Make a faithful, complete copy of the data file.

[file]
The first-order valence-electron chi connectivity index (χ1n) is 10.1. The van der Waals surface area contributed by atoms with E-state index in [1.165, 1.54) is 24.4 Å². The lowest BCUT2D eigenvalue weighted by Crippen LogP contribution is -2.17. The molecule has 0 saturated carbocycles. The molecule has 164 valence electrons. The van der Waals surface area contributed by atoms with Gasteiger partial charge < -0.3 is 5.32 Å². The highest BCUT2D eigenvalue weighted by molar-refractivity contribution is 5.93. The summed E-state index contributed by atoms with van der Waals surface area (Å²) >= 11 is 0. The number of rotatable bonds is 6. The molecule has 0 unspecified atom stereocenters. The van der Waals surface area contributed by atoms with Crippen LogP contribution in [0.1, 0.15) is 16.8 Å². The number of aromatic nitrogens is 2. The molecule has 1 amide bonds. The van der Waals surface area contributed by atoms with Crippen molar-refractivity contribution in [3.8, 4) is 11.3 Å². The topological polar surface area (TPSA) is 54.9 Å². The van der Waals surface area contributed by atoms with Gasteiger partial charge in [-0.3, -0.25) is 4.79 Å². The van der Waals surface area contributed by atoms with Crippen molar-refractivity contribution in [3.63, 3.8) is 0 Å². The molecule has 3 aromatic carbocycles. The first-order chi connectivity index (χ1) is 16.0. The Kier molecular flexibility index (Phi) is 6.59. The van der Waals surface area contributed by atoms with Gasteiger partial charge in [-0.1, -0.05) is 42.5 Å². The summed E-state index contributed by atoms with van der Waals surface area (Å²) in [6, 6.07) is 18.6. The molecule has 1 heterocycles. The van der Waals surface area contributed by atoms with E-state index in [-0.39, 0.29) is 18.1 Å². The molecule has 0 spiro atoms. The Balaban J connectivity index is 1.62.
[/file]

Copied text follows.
The first-order valence-electron chi connectivity index (χ1n) is 10.1. The van der Waals surface area contributed by atoms with E-state index in [1.165, 1.54) is 24.4 Å². The lowest BCUT2D eigenvalue weighted by Crippen LogP contribution is -2.17. The molecule has 0 saturated carbocycles. The molecule has 164 valence electrons. The van der Waals surface area contributed by atoms with Gasteiger partial charge < -0.3 is 5.32 Å². The highest BCUT2D eigenvalue weighted by molar-refractivity contribution is 5.93. The summed E-state index contributed by atoms with van der Waals surface area (Å²) >= 11 is 0. The number of rotatable bonds is 6. The molecule has 0 unspecified atom stereocenters. The van der Waals surface area contributed by atoms with Crippen LogP contribution in [0.1, 0.15) is 16.8 Å². The number of aromatic nitrogens is 2. The molecule has 1 amide bonds. The van der Waals surface area contributed by atoms with Crippen molar-refractivity contribution in [3.8, 4) is 11.3 Å². The topological polar surface area (TPSA) is 54.9 Å². The van der Waals surface area contributed by atoms with Gasteiger partial charge in [-0.3, -0.25) is 4.79 Å². The van der Waals surface area contributed by atoms with Crippen molar-refractivity contribution in [3.63, 3.8) is 0 Å². The molecule has 3 aromatic carbocycles. The first-order chi connectivity index (χ1) is 16.0. The Kier molecular flexibility index (Phi) is 6.59. The van der Waals surface area contributed by atoms with Gasteiger partial charge in [-0.1, -0.05) is 42.5 Å². The summed E-state index contributed by atoms with van der Waals surface area (Å²) in [6, 6.07) is 18.6. The molecule has 1 heterocycles. The van der Waals surface area contributed by atoms with E-state index in [-0.39, 0.29) is 18.1 Å². The molecule has 0 spiro atoms. The Balaban J connectivity index is 1.62.